Scores of firms have expressed an interest in bidding for a lucrative five-year contract to carry out building work for West Midlands councils.
Almost 200 representatives attended an industry open day organised by Birmingham City Council, where plans to invite tenders were outlined.
The council aims to expand on its existing construction partnership, which has seen three firms share £850 million of work since 2004.
The firms – Thomas Vale Construction, Wates Construction and G F Tomlinson – won the right to carry out most of the council’s building work including a £400 million housing modernisation scheme.
With the contract coming to an end, it is proposed to set up a new construction partnership possibly covering all seven West Midlands councils.
The new body would also carry out routine repair and maintenance work as well as construction, putting the potential value of the contract at billions of pounds.
The proposal has attracted “considerable interest” from the construction industry, according to Steve Vickers, general manager of Birmingham City Council’s urban design unit. He expects the main tendering exercise to commence in February 2011.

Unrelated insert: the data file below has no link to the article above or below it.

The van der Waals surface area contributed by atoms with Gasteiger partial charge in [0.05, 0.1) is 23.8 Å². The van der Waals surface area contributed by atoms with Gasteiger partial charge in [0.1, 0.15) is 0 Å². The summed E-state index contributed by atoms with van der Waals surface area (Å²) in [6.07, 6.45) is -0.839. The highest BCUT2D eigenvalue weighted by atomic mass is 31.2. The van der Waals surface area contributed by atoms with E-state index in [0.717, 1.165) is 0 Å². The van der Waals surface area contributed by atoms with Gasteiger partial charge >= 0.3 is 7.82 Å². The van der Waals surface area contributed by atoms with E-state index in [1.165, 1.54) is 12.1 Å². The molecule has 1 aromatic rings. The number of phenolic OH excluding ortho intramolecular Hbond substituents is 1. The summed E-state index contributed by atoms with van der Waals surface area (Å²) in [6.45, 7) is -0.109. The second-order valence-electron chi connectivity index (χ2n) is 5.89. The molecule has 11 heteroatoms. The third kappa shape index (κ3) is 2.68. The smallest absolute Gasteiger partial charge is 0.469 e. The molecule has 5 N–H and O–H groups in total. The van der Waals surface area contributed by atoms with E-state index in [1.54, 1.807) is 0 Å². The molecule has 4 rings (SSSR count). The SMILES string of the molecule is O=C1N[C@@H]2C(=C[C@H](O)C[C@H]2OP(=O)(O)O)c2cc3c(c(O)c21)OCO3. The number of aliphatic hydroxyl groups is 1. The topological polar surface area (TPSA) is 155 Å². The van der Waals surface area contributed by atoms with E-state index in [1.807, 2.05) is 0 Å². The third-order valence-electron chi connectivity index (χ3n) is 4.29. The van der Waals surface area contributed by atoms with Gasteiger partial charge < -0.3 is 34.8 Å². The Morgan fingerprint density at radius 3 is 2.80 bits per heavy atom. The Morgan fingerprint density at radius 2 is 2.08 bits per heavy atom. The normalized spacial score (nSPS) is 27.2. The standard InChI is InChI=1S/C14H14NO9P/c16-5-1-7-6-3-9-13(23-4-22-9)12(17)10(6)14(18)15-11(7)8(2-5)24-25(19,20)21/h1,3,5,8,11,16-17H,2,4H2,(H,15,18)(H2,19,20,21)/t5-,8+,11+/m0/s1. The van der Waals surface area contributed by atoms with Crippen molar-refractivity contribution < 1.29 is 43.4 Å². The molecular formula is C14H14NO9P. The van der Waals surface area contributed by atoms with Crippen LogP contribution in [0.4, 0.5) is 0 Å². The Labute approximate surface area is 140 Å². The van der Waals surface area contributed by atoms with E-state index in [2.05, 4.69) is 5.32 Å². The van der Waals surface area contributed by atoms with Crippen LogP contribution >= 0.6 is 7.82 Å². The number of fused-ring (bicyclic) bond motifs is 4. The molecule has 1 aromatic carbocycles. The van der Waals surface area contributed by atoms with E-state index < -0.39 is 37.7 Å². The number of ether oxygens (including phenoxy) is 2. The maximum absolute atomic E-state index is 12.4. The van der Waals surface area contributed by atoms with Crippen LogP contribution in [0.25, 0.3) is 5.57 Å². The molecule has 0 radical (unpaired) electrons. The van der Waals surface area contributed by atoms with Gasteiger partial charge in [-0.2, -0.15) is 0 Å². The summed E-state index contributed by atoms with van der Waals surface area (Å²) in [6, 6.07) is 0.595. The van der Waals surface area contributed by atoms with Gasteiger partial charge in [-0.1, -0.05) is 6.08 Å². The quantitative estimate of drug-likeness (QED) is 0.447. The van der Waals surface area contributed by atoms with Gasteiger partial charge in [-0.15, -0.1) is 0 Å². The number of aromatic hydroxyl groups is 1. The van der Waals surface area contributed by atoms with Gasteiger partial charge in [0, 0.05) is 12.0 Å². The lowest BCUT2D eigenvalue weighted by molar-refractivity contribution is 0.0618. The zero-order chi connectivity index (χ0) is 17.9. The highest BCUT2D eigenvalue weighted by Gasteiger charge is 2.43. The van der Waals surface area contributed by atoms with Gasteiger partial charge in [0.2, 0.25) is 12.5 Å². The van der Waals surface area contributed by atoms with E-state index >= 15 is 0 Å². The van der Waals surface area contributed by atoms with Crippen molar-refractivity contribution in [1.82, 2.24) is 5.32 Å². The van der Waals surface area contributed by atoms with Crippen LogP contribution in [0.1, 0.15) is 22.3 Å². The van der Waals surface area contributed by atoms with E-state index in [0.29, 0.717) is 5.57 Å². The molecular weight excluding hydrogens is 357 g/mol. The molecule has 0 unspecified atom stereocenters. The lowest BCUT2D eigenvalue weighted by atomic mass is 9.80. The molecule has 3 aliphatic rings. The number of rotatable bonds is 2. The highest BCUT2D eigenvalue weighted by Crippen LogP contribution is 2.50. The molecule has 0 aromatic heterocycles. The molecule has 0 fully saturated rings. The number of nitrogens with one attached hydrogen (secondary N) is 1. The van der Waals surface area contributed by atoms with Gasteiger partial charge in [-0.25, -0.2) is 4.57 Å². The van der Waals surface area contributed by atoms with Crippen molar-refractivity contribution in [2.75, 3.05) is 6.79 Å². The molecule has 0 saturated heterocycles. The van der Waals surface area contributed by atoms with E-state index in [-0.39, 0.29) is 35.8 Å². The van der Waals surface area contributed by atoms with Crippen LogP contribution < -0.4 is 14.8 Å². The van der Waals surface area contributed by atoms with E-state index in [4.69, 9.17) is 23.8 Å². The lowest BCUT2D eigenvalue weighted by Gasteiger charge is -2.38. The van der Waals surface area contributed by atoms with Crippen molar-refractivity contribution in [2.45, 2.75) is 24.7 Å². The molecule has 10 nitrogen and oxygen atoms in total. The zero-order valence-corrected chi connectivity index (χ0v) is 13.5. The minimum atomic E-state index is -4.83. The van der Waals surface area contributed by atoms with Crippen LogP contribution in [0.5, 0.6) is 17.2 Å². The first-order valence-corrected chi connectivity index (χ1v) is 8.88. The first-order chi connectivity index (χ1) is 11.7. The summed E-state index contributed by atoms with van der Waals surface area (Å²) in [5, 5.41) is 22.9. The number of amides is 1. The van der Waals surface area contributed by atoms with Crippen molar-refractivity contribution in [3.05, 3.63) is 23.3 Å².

Some of Birmingham’s Conservative councillors have expressed concern in the past about the principle of automatically awarding most council building work to the partnership rather than advertising more widely and accepting the lowest tender.
They question whether such an arrangement represents value for money for council tax payers.
But Mr Vickers insisted that giving work to the Birmingham Construction Partnership was a far more efficient way of awarding contracts than existed before 2004.
The volume of business undertaken by the partnership allowed the council to drive down prices and support small local businesses by sub-contracting some work.
A report published by the council last year suggested the partnership had saved taxpayers’ £120 million since it was formed by “ironing out inefficiencies, budget overruns and missed deadlines”.
Mr Vickers said: “Historically, Birmingham City Council had always undertaken lowest cost tendering which was proven to be inefficient and costly, in that approximately 70 per cent of projects overran in terms of cost and programme.
“This also led to many protracted contractual and legal disputes which took time and money to resolve.”
He added that Birmingham’s method of awarding contracts was recognised nationally having won a number of awards from the construction industry.
Mr Vickers said: “The Birmingham Construction Partnership has attracted widespread acclaim for its innovation and approach to collaborative working.
“The Office of Government Commerce and Constructing Excellence have showcased the BCP as an exemplar of collaborative working.”